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i think, this is a partial stand-down, a partial thank you, whatever. what we had was a complete and utter stalemate as of the last round of discussions. nothing seemed to be happening. yes, there was a far-off conversation supposed to take place in september after the next round of tariffs but no assurance anything was going to come from that. i thought this was pretty positive news. i think the market took it that way. connell: we know they already talked. we know they will talk, gary, within the next couple weeks. is your level of optimism, has it gone up a little bit? what does today change if anything, in your outlook? >> really nothing. look at really the net market move of the last few days. what are we at about zero. we're up 400, down 300, it is all over. what worries me we're at the mercy like we used to be and maybe still are, reminds me of any inkling we've had from the fed. the market would be up, it would be down. it is the same thing now on these china, the tariff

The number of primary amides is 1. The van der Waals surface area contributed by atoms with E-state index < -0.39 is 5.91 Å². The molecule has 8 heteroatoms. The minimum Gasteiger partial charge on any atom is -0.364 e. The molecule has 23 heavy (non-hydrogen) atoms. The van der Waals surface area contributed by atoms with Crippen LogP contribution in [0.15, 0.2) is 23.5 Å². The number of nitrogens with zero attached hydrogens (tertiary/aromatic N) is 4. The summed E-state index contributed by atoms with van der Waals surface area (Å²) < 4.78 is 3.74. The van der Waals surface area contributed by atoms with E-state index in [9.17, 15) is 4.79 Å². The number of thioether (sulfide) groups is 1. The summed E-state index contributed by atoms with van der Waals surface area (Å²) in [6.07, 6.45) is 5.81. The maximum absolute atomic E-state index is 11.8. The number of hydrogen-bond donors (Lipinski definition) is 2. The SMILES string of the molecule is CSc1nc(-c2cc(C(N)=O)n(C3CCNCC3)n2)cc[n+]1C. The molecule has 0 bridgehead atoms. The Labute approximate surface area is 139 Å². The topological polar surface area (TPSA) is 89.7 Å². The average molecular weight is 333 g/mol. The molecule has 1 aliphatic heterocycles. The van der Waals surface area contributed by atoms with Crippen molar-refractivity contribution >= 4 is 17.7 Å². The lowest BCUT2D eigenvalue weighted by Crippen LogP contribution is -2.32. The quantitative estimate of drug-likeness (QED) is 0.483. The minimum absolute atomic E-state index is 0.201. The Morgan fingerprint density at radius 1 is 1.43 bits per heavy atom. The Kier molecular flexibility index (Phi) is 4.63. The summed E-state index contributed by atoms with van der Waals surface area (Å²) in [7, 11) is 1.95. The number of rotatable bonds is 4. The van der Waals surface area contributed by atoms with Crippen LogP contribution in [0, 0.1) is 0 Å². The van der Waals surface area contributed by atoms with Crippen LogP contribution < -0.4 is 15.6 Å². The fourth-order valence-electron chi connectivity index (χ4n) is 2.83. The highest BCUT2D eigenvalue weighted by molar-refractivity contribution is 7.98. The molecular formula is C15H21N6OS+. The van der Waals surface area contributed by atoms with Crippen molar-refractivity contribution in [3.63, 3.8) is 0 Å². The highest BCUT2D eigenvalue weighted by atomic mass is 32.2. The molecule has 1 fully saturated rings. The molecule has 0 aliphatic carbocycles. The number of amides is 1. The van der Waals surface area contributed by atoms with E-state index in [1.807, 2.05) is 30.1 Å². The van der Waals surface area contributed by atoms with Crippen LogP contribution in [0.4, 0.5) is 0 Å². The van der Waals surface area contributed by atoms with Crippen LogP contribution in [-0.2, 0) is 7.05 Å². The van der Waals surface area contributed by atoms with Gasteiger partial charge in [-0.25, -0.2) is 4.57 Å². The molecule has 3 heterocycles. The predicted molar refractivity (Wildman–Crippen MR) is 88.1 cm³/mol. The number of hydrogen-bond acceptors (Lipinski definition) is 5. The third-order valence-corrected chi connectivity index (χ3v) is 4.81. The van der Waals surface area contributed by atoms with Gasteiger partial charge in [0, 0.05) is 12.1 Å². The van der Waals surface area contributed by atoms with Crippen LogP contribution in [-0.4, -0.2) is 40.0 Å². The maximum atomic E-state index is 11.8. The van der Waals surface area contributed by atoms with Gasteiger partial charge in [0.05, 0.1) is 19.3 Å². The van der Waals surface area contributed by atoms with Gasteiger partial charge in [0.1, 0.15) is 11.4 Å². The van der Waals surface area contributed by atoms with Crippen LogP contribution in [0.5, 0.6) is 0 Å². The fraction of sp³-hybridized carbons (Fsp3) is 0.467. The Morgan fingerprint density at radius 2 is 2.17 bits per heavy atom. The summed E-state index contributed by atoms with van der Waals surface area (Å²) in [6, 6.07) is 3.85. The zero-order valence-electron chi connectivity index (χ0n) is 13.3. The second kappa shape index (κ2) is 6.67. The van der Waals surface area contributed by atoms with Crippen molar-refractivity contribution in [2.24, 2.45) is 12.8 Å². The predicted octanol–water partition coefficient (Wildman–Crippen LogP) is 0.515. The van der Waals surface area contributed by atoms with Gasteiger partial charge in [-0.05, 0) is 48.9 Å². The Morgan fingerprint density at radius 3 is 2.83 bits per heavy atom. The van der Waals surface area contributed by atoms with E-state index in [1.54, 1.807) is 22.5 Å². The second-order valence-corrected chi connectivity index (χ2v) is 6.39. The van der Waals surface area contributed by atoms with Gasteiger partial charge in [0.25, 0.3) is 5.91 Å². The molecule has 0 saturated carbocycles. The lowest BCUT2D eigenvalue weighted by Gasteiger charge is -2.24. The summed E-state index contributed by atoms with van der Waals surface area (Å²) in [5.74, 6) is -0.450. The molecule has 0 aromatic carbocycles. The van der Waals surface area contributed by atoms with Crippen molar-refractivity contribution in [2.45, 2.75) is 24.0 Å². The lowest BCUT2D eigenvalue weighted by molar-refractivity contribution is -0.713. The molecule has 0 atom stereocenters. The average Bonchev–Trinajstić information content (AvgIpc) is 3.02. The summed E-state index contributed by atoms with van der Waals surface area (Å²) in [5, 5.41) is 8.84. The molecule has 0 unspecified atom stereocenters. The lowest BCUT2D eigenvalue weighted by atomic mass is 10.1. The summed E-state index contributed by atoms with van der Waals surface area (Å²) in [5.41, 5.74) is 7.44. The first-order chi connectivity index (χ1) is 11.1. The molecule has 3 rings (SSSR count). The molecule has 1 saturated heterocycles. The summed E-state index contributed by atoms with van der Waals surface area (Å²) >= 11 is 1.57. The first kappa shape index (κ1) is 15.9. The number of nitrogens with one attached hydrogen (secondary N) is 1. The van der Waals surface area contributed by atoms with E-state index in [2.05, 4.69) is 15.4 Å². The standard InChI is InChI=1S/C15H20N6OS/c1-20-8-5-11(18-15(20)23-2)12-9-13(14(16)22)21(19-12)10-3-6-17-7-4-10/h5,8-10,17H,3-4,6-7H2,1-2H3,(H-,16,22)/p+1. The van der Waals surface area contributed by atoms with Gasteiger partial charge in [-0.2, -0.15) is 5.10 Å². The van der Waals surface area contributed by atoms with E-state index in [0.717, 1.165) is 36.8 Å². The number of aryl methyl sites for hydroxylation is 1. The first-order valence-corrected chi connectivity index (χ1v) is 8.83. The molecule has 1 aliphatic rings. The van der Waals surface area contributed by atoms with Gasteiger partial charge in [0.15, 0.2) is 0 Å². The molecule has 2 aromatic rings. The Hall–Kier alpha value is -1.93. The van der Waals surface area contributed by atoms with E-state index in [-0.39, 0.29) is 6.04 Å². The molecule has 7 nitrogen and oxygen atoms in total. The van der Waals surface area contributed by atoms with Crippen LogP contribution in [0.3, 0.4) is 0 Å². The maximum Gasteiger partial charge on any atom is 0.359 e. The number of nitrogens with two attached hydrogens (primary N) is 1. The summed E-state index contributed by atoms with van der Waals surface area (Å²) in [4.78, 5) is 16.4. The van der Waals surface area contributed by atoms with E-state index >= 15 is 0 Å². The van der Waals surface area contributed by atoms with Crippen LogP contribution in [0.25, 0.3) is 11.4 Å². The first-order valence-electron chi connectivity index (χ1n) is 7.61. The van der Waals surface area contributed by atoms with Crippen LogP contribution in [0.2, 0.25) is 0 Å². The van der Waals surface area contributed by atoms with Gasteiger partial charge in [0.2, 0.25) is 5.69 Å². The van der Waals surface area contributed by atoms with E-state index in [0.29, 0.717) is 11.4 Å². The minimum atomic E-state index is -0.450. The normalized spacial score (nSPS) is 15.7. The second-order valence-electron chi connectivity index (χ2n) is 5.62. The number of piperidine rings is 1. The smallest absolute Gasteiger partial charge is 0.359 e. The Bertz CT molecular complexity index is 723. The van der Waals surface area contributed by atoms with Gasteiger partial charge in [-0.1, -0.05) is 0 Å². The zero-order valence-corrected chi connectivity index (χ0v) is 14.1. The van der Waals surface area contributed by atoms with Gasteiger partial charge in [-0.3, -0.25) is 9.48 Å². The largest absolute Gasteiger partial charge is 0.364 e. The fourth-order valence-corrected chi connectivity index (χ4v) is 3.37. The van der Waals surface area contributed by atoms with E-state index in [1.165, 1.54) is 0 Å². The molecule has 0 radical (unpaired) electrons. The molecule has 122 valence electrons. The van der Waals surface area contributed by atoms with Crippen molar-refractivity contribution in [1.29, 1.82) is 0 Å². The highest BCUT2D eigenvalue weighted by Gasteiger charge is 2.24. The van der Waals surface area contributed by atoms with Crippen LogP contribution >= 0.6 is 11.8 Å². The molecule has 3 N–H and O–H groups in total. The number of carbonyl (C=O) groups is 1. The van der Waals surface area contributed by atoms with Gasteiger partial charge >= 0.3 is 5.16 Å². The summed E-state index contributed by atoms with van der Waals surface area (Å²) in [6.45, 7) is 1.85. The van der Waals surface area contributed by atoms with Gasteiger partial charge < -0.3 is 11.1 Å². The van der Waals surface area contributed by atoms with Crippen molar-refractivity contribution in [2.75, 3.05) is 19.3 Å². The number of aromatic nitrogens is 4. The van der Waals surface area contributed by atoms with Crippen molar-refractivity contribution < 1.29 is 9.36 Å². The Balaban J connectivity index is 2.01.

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headlines. really, nothing has changed. this is just delayed. what is going to happen, when we reach the end of the year and even september, there is sabre-rattling from both sides? is that another few down 1000 point days, up 1000 points days? melissa: oh, well. >> you can't negotiate this market. melissa: no. connell: it's a weird one. melissa: apple ending up more than 4% after the u.s. delays key items like cell phones and laptops. liz what is your take on this one? >> clearly an incredibly important market in china selling cell phones and sourcing from china. would i take a issue a little bit with gary's read where we are in the trade war. the truth is 80% of the american companies, 2/3 of european companies are beginning to move supply chains out of china. that is a huge development and i credit the trade battle to some degree with some empowerment if you will, of democracy movement